You don't need a lift to pick the engine up... got a tree nearby? How 'bout a neighbor with a pole barn or a high patio or something similar? Where there's a will, there's a way.
 

seasick

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Although the hole method will show if there is significant water, shy of drilling a lot of holes, it doesn't tell the extent of the problem.
Have excessive moisture in the top inch or two of the transom edge is not all that serious whereas excessive moisture from the top edge halfway down or more is cause for concern. Of course rotted/soft coring is an issue if more than the immediate top edge of the transom core.
Once again, I would go for a moisture meter test by a knowledgeable person to see what the story is.
As I mentioned in a previous discussion, a hollow core will read zero moisture but in that case, the tapping test can be used to listen for voids.
I was not able to tell looking at the photo if the transom was swollen or if the there was just corrosion growth on the edge of the cap. I would try scrapping that edge to see if the laminate looks good and if it is flat or bulging.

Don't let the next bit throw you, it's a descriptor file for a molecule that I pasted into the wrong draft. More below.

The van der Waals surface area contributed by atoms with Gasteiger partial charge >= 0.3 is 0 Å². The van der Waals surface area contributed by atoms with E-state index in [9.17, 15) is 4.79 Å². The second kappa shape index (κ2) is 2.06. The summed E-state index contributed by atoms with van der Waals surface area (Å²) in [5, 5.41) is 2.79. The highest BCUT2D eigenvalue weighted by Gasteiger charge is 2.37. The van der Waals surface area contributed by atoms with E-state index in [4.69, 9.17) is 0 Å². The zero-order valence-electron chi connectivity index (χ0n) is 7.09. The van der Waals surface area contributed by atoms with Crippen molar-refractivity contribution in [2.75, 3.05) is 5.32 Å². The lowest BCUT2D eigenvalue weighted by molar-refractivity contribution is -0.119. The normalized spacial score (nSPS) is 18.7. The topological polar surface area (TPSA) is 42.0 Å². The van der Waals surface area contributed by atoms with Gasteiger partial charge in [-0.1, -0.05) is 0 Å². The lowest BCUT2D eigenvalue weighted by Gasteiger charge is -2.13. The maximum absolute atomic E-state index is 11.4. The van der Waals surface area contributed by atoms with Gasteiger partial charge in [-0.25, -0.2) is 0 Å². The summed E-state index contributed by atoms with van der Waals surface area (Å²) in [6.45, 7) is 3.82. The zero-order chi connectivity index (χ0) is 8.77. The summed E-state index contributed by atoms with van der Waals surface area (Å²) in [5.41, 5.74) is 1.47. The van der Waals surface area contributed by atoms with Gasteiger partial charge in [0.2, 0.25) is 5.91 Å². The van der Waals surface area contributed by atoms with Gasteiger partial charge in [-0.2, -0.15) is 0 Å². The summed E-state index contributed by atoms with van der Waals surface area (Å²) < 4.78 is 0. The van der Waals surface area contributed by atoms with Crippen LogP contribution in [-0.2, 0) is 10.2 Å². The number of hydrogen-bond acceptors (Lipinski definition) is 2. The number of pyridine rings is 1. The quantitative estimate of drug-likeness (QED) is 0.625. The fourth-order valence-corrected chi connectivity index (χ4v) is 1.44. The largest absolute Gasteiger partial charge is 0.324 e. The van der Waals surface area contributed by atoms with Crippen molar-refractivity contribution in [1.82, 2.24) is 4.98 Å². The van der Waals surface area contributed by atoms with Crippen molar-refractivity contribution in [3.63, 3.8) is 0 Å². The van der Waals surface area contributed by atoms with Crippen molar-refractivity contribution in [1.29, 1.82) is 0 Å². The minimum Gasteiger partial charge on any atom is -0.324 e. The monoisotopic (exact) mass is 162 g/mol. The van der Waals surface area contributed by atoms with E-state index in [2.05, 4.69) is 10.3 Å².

DennisG01

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I was not able to tell looking at the photo if the transom was swollen or if the there was just corrosion growth on the edge of the cap.
It may not be swollen - it just appears that way in that (single) picture. A straight edge along the transom - then comparing to the other side for good measure - may be helpful.

"Core" samples would show if the wood was wet, though. If there's access, it can be done on the inside to make repairing very easy. A moisture meter is a good idea, too.
 

seasick

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Sorry to beat this to death but I was trying to explain that if the core rotted away or opened up in voids, those spots will not read high moisture even if the void were fill of water. There has to be some sort of 'solid that has moisture in it for the meter to detect moisture.
I was tempted to go out and get one of those General moisture meters that was shown in this thread but I am not convinced about how effective it would be. Time for some research. I am more familiar with the Tramex but I don't own one. It was tempting years ago but to spend $500 now on it might get me thrown out of the house!
My concern about the General is that most meters designed for sheetrock or lumber penetrate only about 1/2 inch. The Tramex reads a depth of about 1 1/4 inch. Hulls and other marine panels are typically thick
 

seasick

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OK, I am hooked on learning about moisture readings. I just read an article that did a group of tests on cored and solid fiberglass panels using a typical pinless moisture meter designed for wood products.
The most interesting fact was that if you use a construction style of meter, a moisture reading of 30% in wood is equivalent to 3% reading in a solid fiberglass panel.If that is true then Rob's deck may be fine.